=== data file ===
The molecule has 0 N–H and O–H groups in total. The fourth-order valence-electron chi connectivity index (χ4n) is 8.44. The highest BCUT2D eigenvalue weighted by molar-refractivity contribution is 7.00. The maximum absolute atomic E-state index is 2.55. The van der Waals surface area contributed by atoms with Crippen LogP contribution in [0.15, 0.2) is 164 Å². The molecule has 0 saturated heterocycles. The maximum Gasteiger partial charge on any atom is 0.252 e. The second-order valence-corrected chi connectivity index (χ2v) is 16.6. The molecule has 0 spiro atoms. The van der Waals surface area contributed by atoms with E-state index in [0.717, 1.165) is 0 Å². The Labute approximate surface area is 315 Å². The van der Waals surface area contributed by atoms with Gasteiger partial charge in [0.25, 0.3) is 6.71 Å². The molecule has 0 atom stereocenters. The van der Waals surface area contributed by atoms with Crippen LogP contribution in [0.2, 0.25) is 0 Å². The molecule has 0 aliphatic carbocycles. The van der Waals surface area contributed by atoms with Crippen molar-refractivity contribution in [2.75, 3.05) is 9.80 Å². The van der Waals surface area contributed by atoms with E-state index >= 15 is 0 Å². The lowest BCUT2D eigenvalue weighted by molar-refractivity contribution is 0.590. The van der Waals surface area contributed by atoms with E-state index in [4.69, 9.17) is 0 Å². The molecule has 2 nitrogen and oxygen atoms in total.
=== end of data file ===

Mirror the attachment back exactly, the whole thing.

The molecule has 0 N–H and O–H groups in total. The fourth-order valence-electron chi connectivity index (χ4n) is 8.44. The highest BCUT2D eigenvalue weighted by molar-refractivity contribution is 7.00. The maximum absolute atomic E-state index is 2.55. The van der Waals surface area contributed by atoms with Crippen LogP contribution in [0.15, 0.2) is 164 Å². The molecule has 0 saturated heterocycles. The maximum Gasteiger partial charge on any atom is 0.252 e. The second-order valence-corrected chi connectivity index (χ2v) is 16.6. The molecule has 0 spiro atoms. The van der Waals surface area contributed by atoms with E-state index in [0.717, 1.165) is 0 Å². The Labute approximate surface area is 315 Å². The van der Waals surface area contributed by atoms with Gasteiger partial charge in [0.25, 0.3) is 6.71 Å². The molecule has 0 atom stereocenters. The van der Waals surface area contributed by atoms with Crippen LogP contribution in [0.2, 0.25) is 0 Å². The molecule has 0 aliphatic carbocycles. The van der Waals surface area contributed by atoms with Crippen molar-refractivity contribution in [2.75, 3.05) is 9.80 Å². The van der Waals surface area contributed by atoms with E-state index >= 15 is 0 Å². The lowest BCUT2D eigenvalue weighted by molar-refractivity contribution is 0.590. The van der Waals surface area contributed by atoms with E-state index in [4.69, 9.17) is 0 Å². The molecule has 2 nitrogen and oxygen atoms in total.